Mainstreaming Impact Investing 2014


Summary of Impact Investing Sessions at the World Economic Forum Annual Meeting 2014
Davos-Klosters, Switzerland

Why a Trading Game?
Who Participated?
How Did the Game Work?
What Did We Learn?
Contact Information
Additional Information


Mainstreaming Impact Investing is a continuation of the Forum’s multi-year initiative on sustainable and impact investing. The overall project objective is to identify in what ways impact investing may be a feasible strategy for certain traditional and mainstream investors and, where suitable, what factors are required to accelerate the flow of capital to impact investments from such investors.

To accomplish this objective, the World Economic Forum team will: 

    • Convene experts across the impact industry ecosystem to collaborate, share insight and develop an economic case for mainstream capital deployment to impact investing
    • Engage traditional investors (e.g. institutional investors), policy-makers and others who are less familiar with Impact Investing to evaluate existing challenges and potential solutions

At the World Economic Forum Annual Meeting 2014 in Davos-Klosters, Switzerland, leading practitioners from the investment industry focused on the Forum’s Mainstreaming Impact Investing project to discuss and consider:

    • How impact investments can be a source of differentiation and competitive advantage to investors who do not currently identify themselves as “impact investors”
    • The potential for impact investments to generate positive financial return feedback loops and long-term value
    • The relative suitability and attractiveness of a diverse set of impact investments through an interactive trading game designed by the Impact Invest Project Team at the World Economic Forum

Back to Top 

Why a Trading Game?

  • “Game” structure intended to increase participant engagement through interactivity and competitiveness
  • Desire to win encourages participants to diminish preconceptions or entrenched opinions
  • Game objective was to maximize financial return, while social impact was not actively measured* – done for three reasons:
    • Prevent the session from becoming a debate on impact measurement/comparability (a known challenge)
    • Closer alignment with mainstream investor thought-process in evaluating potential investments
    • Manage complexity of variables for participants to consider (45 minutes allotted to the game)
  • Experiencing a simulation can lead to new insight on how the impact investing space may evolve over a long-term horizon and what the strategic implications may be for mainstream investors 

*We acknowledge that not measuring social impact is a substantial over-simplification for the purposes of the game. Real impact investments do in fact actively measure social impact in addition to financial returns.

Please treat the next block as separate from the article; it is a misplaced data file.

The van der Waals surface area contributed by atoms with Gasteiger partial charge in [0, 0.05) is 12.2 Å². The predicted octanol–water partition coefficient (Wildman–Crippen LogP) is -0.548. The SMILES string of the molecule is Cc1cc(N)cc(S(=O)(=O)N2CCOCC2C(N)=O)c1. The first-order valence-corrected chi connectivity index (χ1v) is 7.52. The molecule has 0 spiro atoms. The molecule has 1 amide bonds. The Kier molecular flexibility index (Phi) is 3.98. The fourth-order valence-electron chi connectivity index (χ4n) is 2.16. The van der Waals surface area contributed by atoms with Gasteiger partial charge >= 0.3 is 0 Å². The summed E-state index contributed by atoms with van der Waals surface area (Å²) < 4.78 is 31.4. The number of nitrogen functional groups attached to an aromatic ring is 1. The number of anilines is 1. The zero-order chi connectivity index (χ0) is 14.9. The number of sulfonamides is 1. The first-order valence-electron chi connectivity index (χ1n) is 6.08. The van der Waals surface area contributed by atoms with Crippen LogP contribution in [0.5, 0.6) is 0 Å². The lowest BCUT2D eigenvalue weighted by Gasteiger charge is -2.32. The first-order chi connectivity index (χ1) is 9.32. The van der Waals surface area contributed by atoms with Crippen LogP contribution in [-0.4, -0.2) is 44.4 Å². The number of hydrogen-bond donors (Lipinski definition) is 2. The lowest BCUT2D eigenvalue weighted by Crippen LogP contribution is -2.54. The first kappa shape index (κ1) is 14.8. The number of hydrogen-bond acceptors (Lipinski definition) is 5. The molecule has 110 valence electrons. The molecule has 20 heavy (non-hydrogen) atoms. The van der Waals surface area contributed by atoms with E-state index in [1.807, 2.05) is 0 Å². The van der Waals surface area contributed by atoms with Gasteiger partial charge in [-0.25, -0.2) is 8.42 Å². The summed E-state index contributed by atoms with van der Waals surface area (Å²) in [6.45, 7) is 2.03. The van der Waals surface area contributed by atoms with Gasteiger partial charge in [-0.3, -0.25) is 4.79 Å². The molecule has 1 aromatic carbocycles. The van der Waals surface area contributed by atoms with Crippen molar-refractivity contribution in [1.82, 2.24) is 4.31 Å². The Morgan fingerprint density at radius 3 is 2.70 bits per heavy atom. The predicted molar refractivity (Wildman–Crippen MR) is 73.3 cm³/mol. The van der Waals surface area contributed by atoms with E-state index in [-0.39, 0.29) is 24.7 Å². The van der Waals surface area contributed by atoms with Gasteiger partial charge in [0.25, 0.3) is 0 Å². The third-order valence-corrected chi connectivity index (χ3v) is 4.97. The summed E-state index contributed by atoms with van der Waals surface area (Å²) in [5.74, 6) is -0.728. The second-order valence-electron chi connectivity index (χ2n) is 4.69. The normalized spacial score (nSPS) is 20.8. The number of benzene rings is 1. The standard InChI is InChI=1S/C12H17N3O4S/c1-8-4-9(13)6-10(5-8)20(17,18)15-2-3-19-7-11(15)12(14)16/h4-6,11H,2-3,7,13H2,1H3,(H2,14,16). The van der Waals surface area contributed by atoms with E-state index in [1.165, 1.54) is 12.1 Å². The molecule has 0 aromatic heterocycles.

Back to Top 

Back to Top 

How Did the Game Work?

The game was structured to demonstrate potential scenarios of impact investments becoming sources of long-term value for investors

  • Each round of the game required the teams to make investment selections (buy/sell/hold).
  • Round 1 introduces investment “add-ons” only available if investment in the initial investment was made in round 0. The purpose is to demonstrate early-mover/incumbent advantage arising from local market expertise, relationship effects and positive financial return feedback loops.
  • The hypothetical economic/geopolitical updates were be unveiled between rounds.

The following interventions and performance were unveiled at each round of the game

Round 1 Interventions 1Round 1 Performance
1Global trust in political and financial institutions remains at all-time lows as wealth and income gaps widen and become more hotly debated in both social and mainstream media
Round 0 ValueReturns - Annualized (3 years)Returns AbsoluteRound 1 Investment Value
Micro-Insurance (add-on)N/A - NEW15.00
Healthcare SIB2014.66%50.74%30.15
Education Financing209.65%31.82%26.36
Education (add-on)N/A - NEW10.00
Education (add-on)N/A - NEW12.00
Large Cap Global Equity2013.33%45.54%29.11
2Stock markets around the world continue to rise modestly on perceived improvements in fiscal imbalances created by 2007/8 financial crisis
3UK government passes legislation providing tax advantages to investors of Social Impact Bonds certified by UK authorities. Other G8 governments considering similar action
4A consortium of banks, development institutions, foundations and NGOs make a multi-billion dollar, long-term commitment to build infrastructure in sub-Saharan Africa with the intention of alleviating poverty and building new markets and economic growth engines

Round 2 Interventions 1Round 2 Performance
1Cyberattack cripples global financial markets for two days, ramifications still being assessed
Round 1 ValueReturns - Annualized (3 years)Returns AbsoluteRound 2 Investment Value
Micro-Insurance (add-on)15.0015.66%54.73%23.21
Healthcare SIB30.155.00%15.75%34.90
Education Financing26.3614.66%50.74%39.74